“A student works for one exam, one college, one dream. And it gets shattered in a moment,” says Triyogi Narayan Mishra, or TNM Sir as he is popularly known across Kota, a professor of physical chemistry at a coaching centre.



On one hand, Mishra is trying to push NEET aspirants to keep revising the syllabus, and on the other, he is managing worried parents. He narrates the story of a student who ended up selling all the study material on scoring 620-plus as he was confident about getting a seat. "He belongs to a farming family from Aurangabad. His father calls me constantly to arrange for books and notes, but I am not in a position to give them any reassurance,” Mishra says. “This year is shocking, sad and frustrating, even for us, because students’ results are our results.”

The students’ situation is like a train that doesn’t have a destination, he adds. “They don’t know what journey to take, or where to end it. The uncertainty isn’t letting them prepare or withdraw. It’s the worst scenario for students to be in. We don’t know which side of the boat we’re on. The uncertainty destroys you.”

His colleague and faculty for organic chemistry at the same institute, Ajit Chandra Divedi, fondly called ACiD sir by his students, says the same aspirants who were celebrating their scores are the ones crying today. "I know students who wanted to give up but stayed back because of us as we saw the potential in them. Now what do we tell them?” Divedi asks.

Triyogi Narayan Mishra (L) and Ajit Chandra Divedi (R) or ACiD sir as he is fondly called by the students, faculty of chemistry at a coaching centre, say students' aspirations have been given a jolt. And they've felt it too, because as they say, students' results are their results. Image: Madhu Kapparath Triyogi Narayan Mishra (L) and Ajit Chandra Divedi (R) or ACiD sir as he is fondly called by the students, faculty of chemistry at a coaching centre, say students' aspirations have been given a jolt. And they've felt it too, because as they say, students' results are their results. Image: Madhu Kapparath

From January to April, students study for the equivalent of eight months. They are ready and highly energised to take the exam. "We wish we weren't at this juncture when all that energy and momentum is lost," Divedi says. "We tallied the answer key along with students, and assured them that they were in a safe zone, but now I’m attending calls of students crying in the middle of the night. They aren’t eating or sleeping.”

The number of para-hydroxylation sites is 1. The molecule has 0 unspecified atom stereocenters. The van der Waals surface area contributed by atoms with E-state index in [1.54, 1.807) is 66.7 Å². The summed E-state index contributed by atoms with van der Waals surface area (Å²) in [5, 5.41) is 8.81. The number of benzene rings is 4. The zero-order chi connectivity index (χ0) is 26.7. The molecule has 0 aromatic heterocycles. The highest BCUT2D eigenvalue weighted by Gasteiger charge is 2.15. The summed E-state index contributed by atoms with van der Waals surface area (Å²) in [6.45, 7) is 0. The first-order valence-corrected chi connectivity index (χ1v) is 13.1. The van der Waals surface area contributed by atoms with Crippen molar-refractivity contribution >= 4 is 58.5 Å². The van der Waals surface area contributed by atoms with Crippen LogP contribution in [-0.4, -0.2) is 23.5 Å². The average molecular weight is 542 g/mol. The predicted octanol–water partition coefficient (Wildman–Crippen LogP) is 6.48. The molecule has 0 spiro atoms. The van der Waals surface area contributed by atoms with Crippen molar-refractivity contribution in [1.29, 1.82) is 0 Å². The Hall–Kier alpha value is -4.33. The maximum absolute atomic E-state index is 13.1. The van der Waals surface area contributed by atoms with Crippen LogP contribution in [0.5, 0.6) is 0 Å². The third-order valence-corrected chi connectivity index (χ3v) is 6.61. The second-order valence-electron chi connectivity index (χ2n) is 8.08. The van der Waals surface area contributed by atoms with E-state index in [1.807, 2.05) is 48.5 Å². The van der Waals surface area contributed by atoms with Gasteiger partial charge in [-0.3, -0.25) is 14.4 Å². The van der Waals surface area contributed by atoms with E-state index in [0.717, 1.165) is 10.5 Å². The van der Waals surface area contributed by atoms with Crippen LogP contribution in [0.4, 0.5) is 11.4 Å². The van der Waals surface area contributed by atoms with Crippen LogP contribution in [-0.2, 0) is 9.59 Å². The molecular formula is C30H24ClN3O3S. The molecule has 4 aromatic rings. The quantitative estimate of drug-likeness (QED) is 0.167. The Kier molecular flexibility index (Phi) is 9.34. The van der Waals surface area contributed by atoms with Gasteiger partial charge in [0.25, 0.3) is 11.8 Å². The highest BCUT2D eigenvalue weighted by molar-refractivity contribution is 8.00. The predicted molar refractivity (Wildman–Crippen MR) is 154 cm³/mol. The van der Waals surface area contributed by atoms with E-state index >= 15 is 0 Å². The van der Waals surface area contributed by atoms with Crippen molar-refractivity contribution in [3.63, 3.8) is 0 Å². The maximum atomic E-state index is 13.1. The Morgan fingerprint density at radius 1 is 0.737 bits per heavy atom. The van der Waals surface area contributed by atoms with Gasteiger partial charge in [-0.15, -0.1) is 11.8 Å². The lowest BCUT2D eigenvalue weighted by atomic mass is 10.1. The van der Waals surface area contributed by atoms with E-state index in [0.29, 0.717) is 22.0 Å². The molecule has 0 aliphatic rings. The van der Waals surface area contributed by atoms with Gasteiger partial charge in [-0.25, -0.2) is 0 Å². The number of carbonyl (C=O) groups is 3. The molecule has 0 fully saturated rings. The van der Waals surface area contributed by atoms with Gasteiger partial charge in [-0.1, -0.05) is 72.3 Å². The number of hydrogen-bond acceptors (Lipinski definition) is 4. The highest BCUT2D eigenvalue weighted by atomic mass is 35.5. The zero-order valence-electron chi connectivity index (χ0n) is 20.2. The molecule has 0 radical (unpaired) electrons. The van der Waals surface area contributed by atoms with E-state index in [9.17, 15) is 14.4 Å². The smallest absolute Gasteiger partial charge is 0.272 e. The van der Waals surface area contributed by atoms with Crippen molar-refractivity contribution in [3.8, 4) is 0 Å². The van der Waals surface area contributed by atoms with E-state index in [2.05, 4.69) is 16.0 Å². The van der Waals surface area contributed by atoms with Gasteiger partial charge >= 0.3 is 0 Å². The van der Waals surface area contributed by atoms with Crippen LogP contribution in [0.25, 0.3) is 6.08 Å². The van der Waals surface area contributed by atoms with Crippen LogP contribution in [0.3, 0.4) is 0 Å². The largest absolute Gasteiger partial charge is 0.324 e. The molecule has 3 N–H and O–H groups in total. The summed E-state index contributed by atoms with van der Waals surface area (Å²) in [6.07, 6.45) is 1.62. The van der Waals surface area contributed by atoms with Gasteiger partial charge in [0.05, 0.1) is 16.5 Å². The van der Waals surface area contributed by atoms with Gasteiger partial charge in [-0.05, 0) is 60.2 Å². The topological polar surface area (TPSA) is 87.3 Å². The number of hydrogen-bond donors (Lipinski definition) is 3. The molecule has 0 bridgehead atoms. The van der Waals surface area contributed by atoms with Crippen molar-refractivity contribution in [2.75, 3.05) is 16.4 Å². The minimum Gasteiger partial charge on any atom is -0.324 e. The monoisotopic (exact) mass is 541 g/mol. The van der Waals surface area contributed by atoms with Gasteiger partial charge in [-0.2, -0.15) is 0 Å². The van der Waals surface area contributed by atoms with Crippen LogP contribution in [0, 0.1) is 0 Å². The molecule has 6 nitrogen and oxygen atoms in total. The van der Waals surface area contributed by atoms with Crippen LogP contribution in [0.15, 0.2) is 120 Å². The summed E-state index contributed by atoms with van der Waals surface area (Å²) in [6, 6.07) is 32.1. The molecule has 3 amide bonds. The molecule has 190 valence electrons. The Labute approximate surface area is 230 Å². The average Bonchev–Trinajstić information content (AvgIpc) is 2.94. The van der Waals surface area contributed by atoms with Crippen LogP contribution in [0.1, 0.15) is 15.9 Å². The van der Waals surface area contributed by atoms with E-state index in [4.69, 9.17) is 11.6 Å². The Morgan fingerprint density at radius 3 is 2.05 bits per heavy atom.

A lifetime of dreams are at stake, say the professors. “We say our future will be secure if our present is secure. The students are our future, but their present looks so weak,” he adds.

Nain thinks that if there is no re-examination, we are going to be staring at a country full of Munnabhais, referring to the Sanjay Dutt-starrer Munnabhai MBBS, a film depicting the story of a gangster becoming a doctor. “Fraudsters nahin, doctors chahiye (We don’t want fraudsters. We want doctors),” says Nain and his class full of NEET aspirants.

The results we see are a product of what goes on inside a tiny room in Kota. Students study day and night, with no time to get adequate sleep, pursue hobbies, sports or indulge in any form of entertainment. And it'll all be back to this, should there be no ReNEET, says Dilip Beniwal (sitting, in black tshirt). Image: Madhu KapparathThe results we see are a product of what goes on inside a tiny room in Kota. Students study day and night, with no time to get adequate sleep, pursue hobbies, sports or indulge in any form of entertainment. And it'll all be back to this, should there be no ReNEET, says Dilip Beniwal (sitting, in black tshirt). Image: Madhu Kapparath

His student, Tomar, warns that thanks to such scams, the country will be confused about which doctors to go to after a few decades.

Students are not very hopeful about the possibility of a ReNEET. But they aren’t ready to stop the fight. “For us, the NTA means No Trust Agency or Never Trust Agency. They’re not aware of our sacrifices,” says Patidar. “When a drop year student doesn’t give up on NEET year after year, why will we now? Hum bacche unko jhuka ke hi maanenge. (We will not stop till the NTA accepts its mistake).”